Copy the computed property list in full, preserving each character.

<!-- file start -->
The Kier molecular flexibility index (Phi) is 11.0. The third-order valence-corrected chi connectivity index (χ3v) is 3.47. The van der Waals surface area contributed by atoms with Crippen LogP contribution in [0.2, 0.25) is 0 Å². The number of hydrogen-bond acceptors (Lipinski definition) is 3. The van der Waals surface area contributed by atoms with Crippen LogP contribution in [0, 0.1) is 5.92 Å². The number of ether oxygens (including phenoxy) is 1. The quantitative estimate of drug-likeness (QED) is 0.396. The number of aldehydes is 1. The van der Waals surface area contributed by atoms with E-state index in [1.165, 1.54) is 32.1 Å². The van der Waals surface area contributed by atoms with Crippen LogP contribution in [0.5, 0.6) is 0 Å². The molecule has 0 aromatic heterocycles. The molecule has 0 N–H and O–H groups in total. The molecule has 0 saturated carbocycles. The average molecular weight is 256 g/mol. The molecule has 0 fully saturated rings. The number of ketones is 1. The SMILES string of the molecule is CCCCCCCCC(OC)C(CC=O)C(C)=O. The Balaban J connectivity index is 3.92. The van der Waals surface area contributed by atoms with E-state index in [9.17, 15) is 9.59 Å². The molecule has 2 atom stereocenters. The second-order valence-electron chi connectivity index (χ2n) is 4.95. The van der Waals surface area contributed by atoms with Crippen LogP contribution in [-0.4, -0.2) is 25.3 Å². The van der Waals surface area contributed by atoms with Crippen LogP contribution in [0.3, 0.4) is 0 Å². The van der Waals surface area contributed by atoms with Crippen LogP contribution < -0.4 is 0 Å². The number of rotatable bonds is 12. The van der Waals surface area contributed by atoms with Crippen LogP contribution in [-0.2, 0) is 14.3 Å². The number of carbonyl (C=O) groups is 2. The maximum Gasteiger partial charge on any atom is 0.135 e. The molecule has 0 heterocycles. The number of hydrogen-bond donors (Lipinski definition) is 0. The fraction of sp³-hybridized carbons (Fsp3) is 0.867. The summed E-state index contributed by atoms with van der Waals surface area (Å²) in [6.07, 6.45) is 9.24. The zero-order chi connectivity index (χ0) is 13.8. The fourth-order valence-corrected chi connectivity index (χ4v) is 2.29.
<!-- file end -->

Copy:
The Kier molecular flexibility index (Phi) is 11.0. The third-order valence-corrected chi connectivity index (χ3v) is 3.47. The van der Waals surface area contributed by atoms with Crippen LogP contribution in [0.2, 0.25) is 0 Å². The number of hydrogen-bond acceptors (Lipinski definition) is 3. The van der Waals surface area contributed by atoms with Crippen LogP contribution in [0, 0.1) is 5.92 Å². The number of ether oxygens (including phenoxy) is 1. The quantitative estimate of drug-likeness (QED) is 0.396. The number of aldehydes is 1. The van der Waals surface area contributed by atoms with E-state index in [1.165, 1.54) is 32.1 Å². The van der Waals surface area contributed by atoms with Crippen LogP contribution in [0.5, 0.6) is 0 Å². The molecule has 0 aromatic heterocycles. The molecule has 0 N–H and O–H groups in total. The molecule has 0 saturated carbocycles. The average molecular weight is 256 g/mol. The molecule has 0 fully saturated rings. The number of ketones is 1. The SMILES string of the molecule is CCCCCCCCC(OC)C(CC=O)C(C)=O. The Balaban J connectivity index is 3.92. The van der Waals surface area contributed by atoms with E-state index in [9.17, 15) is 9.59 Å². The molecule has 2 atom stereocenters. The second-order valence-electron chi connectivity index (χ2n) is 4.95. The van der Waals surface area contributed by atoms with Crippen LogP contribution in [-0.4, -0.2) is 25.3 Å². The van der Waals surface area contributed by atoms with Crippen LogP contribution in [0.3, 0.4) is 0 Å². The van der Waals surface area contributed by atoms with Crippen LogP contribution < -0.4 is 0 Å². The number of rotatable bonds is 12. The van der Waals surface area contributed by atoms with Crippen LogP contribution in [-0.2, 0) is 14.3 Å². The number of carbonyl (C=O) groups is 2. The maximum Gasteiger partial charge on any atom is 0.135 e. The molecule has 0 heterocycles. The number of hydrogen-bond donors (Lipinski definition) is 0. The fraction of sp³-hybridized carbons (Fsp3) is 0.867. The summed E-state index contributed by atoms with van der Waals surface area (Å²) in [6.07, 6.45) is 9.24. The zero-order chi connectivity index (χ0) is 13.8. The fourth-order valence-corrected chi connectivity index (χ4v) is 2.29.